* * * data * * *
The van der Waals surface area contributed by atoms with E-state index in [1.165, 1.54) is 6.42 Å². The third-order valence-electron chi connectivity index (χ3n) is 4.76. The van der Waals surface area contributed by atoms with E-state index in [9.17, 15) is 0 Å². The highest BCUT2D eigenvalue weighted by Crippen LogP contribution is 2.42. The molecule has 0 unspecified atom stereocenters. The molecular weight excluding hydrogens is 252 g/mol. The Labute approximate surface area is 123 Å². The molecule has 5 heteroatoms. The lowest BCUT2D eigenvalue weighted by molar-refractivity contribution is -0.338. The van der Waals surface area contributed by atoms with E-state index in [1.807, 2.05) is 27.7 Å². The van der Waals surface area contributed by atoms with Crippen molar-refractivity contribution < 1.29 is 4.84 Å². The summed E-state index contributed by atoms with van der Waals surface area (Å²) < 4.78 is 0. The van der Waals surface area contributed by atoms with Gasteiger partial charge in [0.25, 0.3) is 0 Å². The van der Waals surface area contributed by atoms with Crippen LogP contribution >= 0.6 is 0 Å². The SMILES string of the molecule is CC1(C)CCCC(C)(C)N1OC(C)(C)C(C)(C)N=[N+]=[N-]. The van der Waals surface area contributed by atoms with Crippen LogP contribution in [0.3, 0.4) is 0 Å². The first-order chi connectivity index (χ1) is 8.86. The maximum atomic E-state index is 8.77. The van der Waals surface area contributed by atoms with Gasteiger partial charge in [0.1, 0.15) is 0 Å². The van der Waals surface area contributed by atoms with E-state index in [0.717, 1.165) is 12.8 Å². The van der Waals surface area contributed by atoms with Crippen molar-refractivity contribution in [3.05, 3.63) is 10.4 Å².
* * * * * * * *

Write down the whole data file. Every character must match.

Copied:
The van der Waals surface area contributed by atoms with E-state index in [1.165, 1.54) is 6.42 Å². The third-order valence-electron chi connectivity index (χ3n) is 4.76. The van der Waals surface area contributed by atoms with E-state index in [9.17, 15) is 0 Å². The highest BCUT2D eigenvalue weighted by Crippen LogP contribution is 2.42. The molecule has 0 unspecified atom stereocenters. The molecular weight excluding hydrogens is 252 g/mol. The Labute approximate surface area is 123 Å². The molecule has 5 heteroatoms. The lowest BCUT2D eigenvalue weighted by molar-refractivity contribution is -0.338. The van der Waals surface area contributed by atoms with E-state index in [1.807, 2.05) is 27.7 Å². The van der Waals surface area contributed by atoms with Crippen molar-refractivity contribution < 1.29 is 4.84 Å². The summed E-state index contributed by atoms with van der Waals surface area (Å²) < 4.78 is 0. The van der Waals surface area contributed by atoms with Gasteiger partial charge in [0.25, 0.3) is 0 Å². The van der Waals surface area contributed by atoms with Crippen LogP contribution >= 0.6 is 0 Å². The SMILES string of the molecule is CC1(C)CCCC(C)(C)N1OC(C)(C)C(C)(C)N=[N+]=[N-]. The van der Waals surface area contributed by atoms with Crippen LogP contribution in [0.3, 0.4) is 0 Å². The first-order chi connectivity index (χ1) is 8.86. The maximum atomic E-state index is 8.77. The van der Waals surface area contributed by atoms with Gasteiger partial charge in [0.1, 0.15) is 0 Å². The van der Waals surface area contributed by atoms with E-state index in [0.717, 1.165) is 12.8 Å². The van der Waals surface area contributed by atoms with Crippen molar-refractivity contribution in [3.05, 3.63) is 10.4 Å².